What is this bug

Asked September 13, 2019, 9:11 PM EDT

What is this bug? It was tiny... like 1/10th if an inch.

Hudson County New Jersey

8 Responses

If you found it in the water, it is called a hellgrammite and is the larva of a dobsonfly. Those jaws are use to catch prey in the water.

Hmm interesting. It was sitting on the outside of the bathroom door. I looked up both those big names and have never seen them. Wonder how it could have gotten there. If it’s larva, I would think the dobsonfly would have flown in and deposited it there. Do they existed as single larva or do you think I should look for more/call exterminator so they they don’t start growing here into adults?

The dobsonfly larvae only live in water so, given this added information, I need to search further.

It could be a ground beetle larva of some kind which may have been forced to leave the soil due to heavy rain.
I am certain that it is not a household pest so you will not need to get an exterminator at this time. It would help to have some reference in the image to indicate size.

It might be a soldier beetle larva.
It could also be a rove beetle larva.
I would need a closer look at its characteristics to know for sure.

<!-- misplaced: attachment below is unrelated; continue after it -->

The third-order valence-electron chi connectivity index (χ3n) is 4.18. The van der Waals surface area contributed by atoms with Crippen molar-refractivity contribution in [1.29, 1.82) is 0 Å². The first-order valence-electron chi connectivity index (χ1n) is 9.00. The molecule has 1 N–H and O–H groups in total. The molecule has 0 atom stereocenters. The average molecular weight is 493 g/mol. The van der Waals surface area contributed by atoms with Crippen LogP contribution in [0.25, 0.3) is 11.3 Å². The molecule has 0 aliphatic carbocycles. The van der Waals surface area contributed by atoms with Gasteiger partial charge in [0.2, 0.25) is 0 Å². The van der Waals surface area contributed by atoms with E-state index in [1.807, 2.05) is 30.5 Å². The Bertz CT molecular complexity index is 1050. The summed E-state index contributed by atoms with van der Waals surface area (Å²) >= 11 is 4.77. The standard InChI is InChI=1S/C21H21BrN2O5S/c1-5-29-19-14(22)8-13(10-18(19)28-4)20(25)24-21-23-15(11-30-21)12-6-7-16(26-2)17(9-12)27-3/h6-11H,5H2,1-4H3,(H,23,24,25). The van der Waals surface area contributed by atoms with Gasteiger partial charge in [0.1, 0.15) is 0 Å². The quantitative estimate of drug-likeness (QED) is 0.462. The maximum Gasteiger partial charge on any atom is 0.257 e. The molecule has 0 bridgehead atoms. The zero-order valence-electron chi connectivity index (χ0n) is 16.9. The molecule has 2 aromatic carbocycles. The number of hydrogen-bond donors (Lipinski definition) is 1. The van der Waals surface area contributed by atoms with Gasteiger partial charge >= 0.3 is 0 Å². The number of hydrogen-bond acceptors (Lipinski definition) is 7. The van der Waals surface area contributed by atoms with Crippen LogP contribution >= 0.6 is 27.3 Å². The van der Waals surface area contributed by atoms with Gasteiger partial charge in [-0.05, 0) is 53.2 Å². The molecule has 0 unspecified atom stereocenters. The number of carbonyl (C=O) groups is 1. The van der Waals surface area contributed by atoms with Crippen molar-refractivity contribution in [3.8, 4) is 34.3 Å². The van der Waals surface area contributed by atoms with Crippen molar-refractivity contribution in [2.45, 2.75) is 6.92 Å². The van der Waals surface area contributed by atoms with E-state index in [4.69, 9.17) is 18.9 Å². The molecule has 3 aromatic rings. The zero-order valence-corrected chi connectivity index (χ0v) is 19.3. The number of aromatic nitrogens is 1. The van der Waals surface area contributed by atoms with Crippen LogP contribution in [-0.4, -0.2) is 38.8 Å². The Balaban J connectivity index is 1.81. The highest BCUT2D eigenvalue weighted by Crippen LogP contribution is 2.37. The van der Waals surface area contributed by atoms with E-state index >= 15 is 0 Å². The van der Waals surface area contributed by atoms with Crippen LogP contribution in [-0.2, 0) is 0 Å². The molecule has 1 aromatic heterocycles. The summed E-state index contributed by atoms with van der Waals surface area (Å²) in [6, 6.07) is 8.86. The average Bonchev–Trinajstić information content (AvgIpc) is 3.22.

Thanks Ed.

About 1/10 inch long. Tiny. If I didn’t have a white door I may not have noticed it. It wasn’t moving and the tissue had a bit red when it was squished. I took a pic on the iPhone which was very zoomed in.

If it was that small, it could have also been a lady beetle larva.
None of theses are pests. As predators, they are beneficial in gardens.

The first answer was the closest, off by just a family. It is in the same order as the aquatic dobsonflies, but a different family-- Chrysopidae, the green lacewings, or Hemerobiidae, the brown lacewings. This is a relatively young one, based on the size, so I can't tell you if which of these two families it is. They are relatively common predatory insects that feed on aphids, mites and other tiny prey.

Thanks!
It definitely looks like that’s correct. Here’s a link I found

https://greenmethods.com/chrysoperla/

This is what we are doing on a Saturday night! ;)

Hey, what could be more fun than talking about interesting predatory insects.